North York Moors

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Snipe on fence postSnipe on fence post
Scientific name

Snipe (Gallinago gallinago). 


Marshes, boggy moorland, estuaries.  


The snipe is a dumpy, round looking wading bird with rather short legs and an incredibly long straight beak, almost as long as its body. Its long beak makes it easy to recognise, unless it is hidden or camouflaged in tall grasses. It is between 25cm and 27cm in length, with brown feathers which have a beautiful pattern of black and white lines. The snipe also has very dark lines on its head. 

When disturbed snipe make a ‘kreech’ call and fly away in a haphazard direction before dropping down to safety. When looking for a mate, a snipe performs a flying and drumming display, and makes a humming sound by vibrating its tail feathers together. 


The snipe’s very long, straight beak has a flexible tip and is used to probe soft ground for worms, beetles, insect larvae, snails and woodlice. It uses a jerky, vibrating action to suck up its prey without having to remove its beak from the mud. 

Snipe are ground-nesting birds, and often build their nests at the base of a clump of rushes near to water. The nest is a shallow cup lined with grass. The female lays four eggs between March and May and keeps them warm for about 3 weeks until they hatch. Then both parents help to feed the chicks for another 3 weeks until they can look after themselves.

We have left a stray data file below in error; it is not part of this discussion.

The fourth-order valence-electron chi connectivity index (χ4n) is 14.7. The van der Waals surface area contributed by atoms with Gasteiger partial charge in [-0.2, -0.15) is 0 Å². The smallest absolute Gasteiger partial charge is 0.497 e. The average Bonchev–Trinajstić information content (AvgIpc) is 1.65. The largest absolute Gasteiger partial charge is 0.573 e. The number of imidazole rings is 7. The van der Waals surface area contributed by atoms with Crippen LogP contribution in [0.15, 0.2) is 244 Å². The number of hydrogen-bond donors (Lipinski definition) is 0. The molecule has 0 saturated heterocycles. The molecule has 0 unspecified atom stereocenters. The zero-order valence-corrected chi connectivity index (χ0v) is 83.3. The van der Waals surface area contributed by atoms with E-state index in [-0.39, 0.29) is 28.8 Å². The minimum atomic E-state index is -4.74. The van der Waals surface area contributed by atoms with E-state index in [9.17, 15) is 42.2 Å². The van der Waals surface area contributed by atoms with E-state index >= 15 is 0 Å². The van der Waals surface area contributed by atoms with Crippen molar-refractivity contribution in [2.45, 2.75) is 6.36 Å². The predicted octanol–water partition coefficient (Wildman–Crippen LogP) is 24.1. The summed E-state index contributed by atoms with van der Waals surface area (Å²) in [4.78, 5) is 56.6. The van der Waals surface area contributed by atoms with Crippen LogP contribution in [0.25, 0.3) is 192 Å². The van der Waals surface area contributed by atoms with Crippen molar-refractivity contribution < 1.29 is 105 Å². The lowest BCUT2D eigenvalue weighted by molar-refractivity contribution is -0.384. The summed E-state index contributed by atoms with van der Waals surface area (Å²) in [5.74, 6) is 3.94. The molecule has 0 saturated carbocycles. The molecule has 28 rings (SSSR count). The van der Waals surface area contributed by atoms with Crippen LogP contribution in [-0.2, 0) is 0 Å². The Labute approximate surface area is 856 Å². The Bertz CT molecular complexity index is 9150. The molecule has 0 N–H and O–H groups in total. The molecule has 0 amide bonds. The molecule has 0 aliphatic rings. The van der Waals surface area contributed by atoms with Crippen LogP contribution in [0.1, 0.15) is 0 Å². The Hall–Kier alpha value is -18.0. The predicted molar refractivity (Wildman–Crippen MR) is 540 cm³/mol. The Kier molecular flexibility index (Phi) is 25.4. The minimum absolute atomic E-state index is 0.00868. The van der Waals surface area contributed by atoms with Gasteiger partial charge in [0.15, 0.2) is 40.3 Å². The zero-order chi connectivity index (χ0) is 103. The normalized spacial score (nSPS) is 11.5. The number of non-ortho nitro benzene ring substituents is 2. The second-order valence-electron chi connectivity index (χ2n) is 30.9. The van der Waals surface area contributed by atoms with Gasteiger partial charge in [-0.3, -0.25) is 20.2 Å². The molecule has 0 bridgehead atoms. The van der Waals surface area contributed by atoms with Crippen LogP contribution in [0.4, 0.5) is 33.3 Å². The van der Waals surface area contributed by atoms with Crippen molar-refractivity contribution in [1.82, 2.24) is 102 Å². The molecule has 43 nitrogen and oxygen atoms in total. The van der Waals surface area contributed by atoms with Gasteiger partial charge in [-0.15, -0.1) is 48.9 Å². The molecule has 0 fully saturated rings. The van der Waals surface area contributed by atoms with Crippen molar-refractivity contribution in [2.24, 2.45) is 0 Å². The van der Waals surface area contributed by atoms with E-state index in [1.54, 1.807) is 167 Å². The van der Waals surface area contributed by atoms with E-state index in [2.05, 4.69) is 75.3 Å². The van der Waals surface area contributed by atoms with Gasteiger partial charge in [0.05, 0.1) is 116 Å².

Snipe that live all year round in Britain are joined in winter by snipe visiting from northern Europe. The number of resident snipe in Britain has dropped over the last few decades, partly due to the loss of suitable marshy habitats. 

The wetlands on the North York Moors are a vital habitat for many other ground-nesting birds as well as snipe. The National Park Authority is working with land managers, farmers and other organisations to improve the moorland habitat for these birds and other wildlife. Like all ground nesting birds on the moors, snipe are easily disturbed by people and dogs. You can help by keeping your dog on a lead and avoiding getting too close to nest sites.